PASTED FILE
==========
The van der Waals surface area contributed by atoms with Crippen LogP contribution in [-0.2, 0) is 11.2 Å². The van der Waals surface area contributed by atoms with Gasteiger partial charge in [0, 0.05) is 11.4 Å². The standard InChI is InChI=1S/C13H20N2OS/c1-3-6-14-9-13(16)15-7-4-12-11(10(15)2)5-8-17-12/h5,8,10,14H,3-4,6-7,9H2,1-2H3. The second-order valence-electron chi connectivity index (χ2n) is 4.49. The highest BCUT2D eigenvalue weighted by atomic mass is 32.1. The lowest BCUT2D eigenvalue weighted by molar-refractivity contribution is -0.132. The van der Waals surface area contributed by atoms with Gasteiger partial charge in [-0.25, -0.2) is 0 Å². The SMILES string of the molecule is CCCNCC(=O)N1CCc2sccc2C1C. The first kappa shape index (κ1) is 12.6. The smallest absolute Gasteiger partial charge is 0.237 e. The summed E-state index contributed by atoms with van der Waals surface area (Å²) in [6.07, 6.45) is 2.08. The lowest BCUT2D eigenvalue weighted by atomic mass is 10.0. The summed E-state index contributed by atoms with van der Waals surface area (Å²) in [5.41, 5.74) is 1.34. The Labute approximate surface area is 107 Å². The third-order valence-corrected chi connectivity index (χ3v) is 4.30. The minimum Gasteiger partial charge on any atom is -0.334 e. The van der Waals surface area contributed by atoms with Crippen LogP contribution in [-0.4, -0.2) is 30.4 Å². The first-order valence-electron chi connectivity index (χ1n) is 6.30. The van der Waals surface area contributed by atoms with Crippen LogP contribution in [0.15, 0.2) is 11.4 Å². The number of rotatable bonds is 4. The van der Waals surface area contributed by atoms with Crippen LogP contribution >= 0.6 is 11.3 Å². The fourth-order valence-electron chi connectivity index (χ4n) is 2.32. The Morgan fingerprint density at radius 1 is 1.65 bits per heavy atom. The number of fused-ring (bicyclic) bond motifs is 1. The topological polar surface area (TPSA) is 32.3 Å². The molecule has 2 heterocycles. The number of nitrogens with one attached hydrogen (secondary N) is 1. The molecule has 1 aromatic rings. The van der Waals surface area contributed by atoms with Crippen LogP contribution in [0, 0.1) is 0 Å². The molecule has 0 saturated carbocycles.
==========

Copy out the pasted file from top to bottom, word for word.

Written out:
The van der Waals surface area contributed by atoms with Crippen LogP contribution in [-0.2, 0) is 11.2 Å². The van der Waals surface area contributed by atoms with Gasteiger partial charge in [0, 0.05) is 11.4 Å². The standard InChI is InChI=1S/C13H20N2OS/c1-3-6-14-9-13(16)15-7-4-12-11(10(15)2)5-8-17-12/h5,8,10,14H,3-4,6-7,9H2,1-2H3. The second-order valence-electron chi connectivity index (χ2n) is 4.49. The highest BCUT2D eigenvalue weighted by atomic mass is 32.1. The lowest BCUT2D eigenvalue weighted by molar-refractivity contribution is -0.132. The van der Waals surface area contributed by atoms with Gasteiger partial charge in [-0.25, -0.2) is 0 Å². The SMILES string of the molecule is CCCNCC(=O)N1CCc2sccc2C1C. The first kappa shape index (κ1) is 12.6. The smallest absolute Gasteiger partial charge is 0.237 e. The summed E-state index contributed by atoms with van der Waals surface area (Å²) in [6.07, 6.45) is 2.08. The lowest BCUT2D eigenvalue weighted by atomic mass is 10.0. The summed E-state index contributed by atoms with van der Waals surface area (Å²) in [5.41, 5.74) is 1.34. The Labute approximate surface area is 107 Å². The third-order valence-corrected chi connectivity index (χ3v) is 4.30. The minimum Gasteiger partial charge on any atom is -0.334 e. The van der Waals surface area contributed by atoms with Crippen LogP contribution in [-0.4, -0.2) is 30.4 Å². The first-order valence-electron chi connectivity index (χ1n) is 6.30. The van der Waals surface area contributed by atoms with Crippen LogP contribution in [0.15, 0.2) is 11.4 Å². The number of rotatable bonds is 4. The van der Waals surface area contributed by atoms with Crippen LogP contribution >= 0.6 is 11.3 Å². The fourth-order valence-electron chi connectivity index (χ4n) is 2.32. The Morgan fingerprint density at radius 1 is 1.65 bits per heavy atom. The number of fused-ring (bicyclic) bond motifs is 1. The topological polar surface area (TPSA) is 32.3 Å². The molecule has 2 heterocycles. The number of nitrogens with one attached hydrogen (secondary N) is 1. The molecule has 1 aromatic rings. The van der Waals surface area contributed by atoms with Crippen LogP contribution in [0, 0.1) is 0 Å². The molecule has 0 saturated carbocycles.